The volatile social and political climate in America has found its place at the forefront of rap and hip hop once again, led by the pioneering voices of Kendrick Lamar, Run The Jewels‘ Killer Mike, Chance The Rapper, and Vic Mensa, to name a few. The resurgence feels like a callback to the genre’s socially conscious roots, reminiscent of the voices of NWA, Public Enemy, Mos Def, Ice Cube, and most notably, Tupac Shakur.
Singer and actress Kat Graham, whose latest role has her playing the part of Jada Pinkett in the Tupac biopic All Eyez on Me, feels the need for social commentary in rap should be more prominent and is sorely needed today.
“I wish more rappers today talked about more issues, and maybe that’s why I like old school hip hop; it had a message to it. There was such poetry, and the Rakims and the Commons of the world were really taking everything they put down and making sure that it made sense and had meaning and you could listen 20 years from now and know exactly what was happening at the time,” says Graham, acknowledging the works of Tupac’s contemporary counterparts. “You have great artists today — like Kendrick Lamar, Chance The Rapper — who actually take that responsibility … to try and elevate the consciousness of the industry and the world.”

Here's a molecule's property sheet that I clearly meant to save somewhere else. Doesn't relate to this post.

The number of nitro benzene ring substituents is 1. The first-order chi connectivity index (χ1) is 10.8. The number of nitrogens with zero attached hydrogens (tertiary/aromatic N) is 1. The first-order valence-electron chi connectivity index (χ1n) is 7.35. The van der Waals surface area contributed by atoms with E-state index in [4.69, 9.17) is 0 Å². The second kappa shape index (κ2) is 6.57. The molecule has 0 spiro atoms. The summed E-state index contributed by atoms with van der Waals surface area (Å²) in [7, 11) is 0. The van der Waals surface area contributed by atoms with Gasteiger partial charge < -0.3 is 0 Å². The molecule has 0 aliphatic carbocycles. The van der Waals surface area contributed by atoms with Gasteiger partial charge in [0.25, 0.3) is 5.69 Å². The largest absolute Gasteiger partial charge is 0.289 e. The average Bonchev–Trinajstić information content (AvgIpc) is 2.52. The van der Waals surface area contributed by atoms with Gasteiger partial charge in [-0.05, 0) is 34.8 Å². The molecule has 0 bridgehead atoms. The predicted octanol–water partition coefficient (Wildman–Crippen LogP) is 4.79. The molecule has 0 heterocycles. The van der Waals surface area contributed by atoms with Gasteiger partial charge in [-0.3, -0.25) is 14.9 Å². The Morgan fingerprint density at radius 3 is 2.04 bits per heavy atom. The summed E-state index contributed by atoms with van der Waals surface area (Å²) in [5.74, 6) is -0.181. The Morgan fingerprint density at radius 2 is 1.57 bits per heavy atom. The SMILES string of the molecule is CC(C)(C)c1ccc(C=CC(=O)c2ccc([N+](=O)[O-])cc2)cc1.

Graham’s role as Pinkett — Shakur’s childhood and lifetime friend from their days as classmates at the Baltimore School for the Arts — re-enthused her love and appreciation for Tupac’s active role in a fractured society.
“I think that’s why Tupac meant so much to so many people; he was talking about not just what was going on in the hood but he was talking about what was happening in politics,” says Graham. “In his interviews he would challenge different standards: of the church, social issues, drugs, gangs. He would talk about things that were taboo to talk about.”
All Eyez on Me will be in theaters on June 16th.
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Watch the full interview with Kat Graham below.